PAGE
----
ALBANY—We’ll see you in court, governor, if you do delay the payments.
State Senator Eric Schneiderman held a conference call with reporters Thursday afternoon to say that David Paterson stands on legally dubious ground when he says he will unilaterally delay payments to localities and schools. The governor has threatened to do so, saying the deficit reduction bill passed Wednesday didn’t go far enough to address the state’s cash crunch.
“It’s really just him trying to amend the budget in the middle of the year, which the Court of Appeals has said over and over again is unlawful. Like it or not, the Constitution gives the power to pass and amend the budget to the legislature, and I hope that the governor…you know. I think the governor is a law-abiding citizen. I think he wants to solve the problem rather than generate wasteful litigation,” Schneiderman said, citing the case of Oneida County v. Berle. It says that the governor “may not override [budgetary] enactments which have emerged from the lawmaking process.”
Paterson argues that since he is delaying payments uniformly, he is within his rights.
“I love the governor, he is one of my best friends in Albany, but I just think he’s, you know, I don’t think this is legal,” Schneiderman said. He does not foresee the Senate initiating legal action, but possibly supporting it if a locality or school district did.
Alan Lubin, the executive vice president of New York State United Teachers, said his organization would certainly bring an action if school aid was delayed. Paterson had originally said this, but according to Lubin his top aide was walking back the threat.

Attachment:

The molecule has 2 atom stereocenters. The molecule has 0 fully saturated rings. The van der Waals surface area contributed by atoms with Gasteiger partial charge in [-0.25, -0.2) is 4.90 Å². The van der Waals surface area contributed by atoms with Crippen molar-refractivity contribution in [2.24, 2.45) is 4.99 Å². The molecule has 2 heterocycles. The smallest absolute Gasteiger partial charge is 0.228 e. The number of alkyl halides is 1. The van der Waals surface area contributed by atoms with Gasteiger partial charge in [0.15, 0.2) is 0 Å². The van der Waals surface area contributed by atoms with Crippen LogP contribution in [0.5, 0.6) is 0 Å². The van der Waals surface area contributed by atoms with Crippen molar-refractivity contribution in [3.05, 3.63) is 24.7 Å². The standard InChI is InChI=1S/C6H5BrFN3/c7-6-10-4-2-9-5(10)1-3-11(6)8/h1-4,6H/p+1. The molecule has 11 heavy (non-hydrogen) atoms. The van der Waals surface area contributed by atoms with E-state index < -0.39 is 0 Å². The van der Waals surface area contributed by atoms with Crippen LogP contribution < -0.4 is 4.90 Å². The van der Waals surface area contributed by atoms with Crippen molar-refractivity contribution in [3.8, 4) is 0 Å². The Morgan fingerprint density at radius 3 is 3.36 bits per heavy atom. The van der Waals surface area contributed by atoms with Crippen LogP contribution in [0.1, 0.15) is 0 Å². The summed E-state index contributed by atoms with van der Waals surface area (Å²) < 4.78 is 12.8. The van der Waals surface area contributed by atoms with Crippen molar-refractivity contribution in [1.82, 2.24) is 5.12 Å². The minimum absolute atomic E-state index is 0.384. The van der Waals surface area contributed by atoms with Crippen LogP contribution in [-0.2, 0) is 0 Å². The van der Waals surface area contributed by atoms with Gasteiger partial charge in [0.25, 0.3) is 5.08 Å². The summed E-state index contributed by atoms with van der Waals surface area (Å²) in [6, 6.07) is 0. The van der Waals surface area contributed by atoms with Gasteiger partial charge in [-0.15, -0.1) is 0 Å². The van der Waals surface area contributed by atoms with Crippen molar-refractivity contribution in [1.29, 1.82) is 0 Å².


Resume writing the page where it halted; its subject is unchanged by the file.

“Larry Schwartz absolutely denied that they threatened to impound the money, but we are working with our allies to respond immediately with whatever action might be necessary, including potential court suits,” Lubin said. “It’s just absolutely the wrong thing to do.”
Details of this conversation could not be confirmed. But the threat of action stands.
Lubin said it would not just be a court action. NYSUT funded radio advertisements to lobby against education cuts in the deficit bill, and he said a similar campaign would be revived with its sights squarely on the governor.
“We would go all out,” Lubin said.
Morgan Hook, a Paterson spokesman, sent along this statement:
“Yesterday, the Legislature failed to close the budget gap and did nowhere near enough to address New York’s long-term fiscal stability. Simply put, the State can not spend what it does not have, and Governor Paterson will withhold certification of payments for spending New York can’t afford. Had the Legislature acted in a fiscally responsible way, this would not be necessary. The Governor will not let the State run out of money.”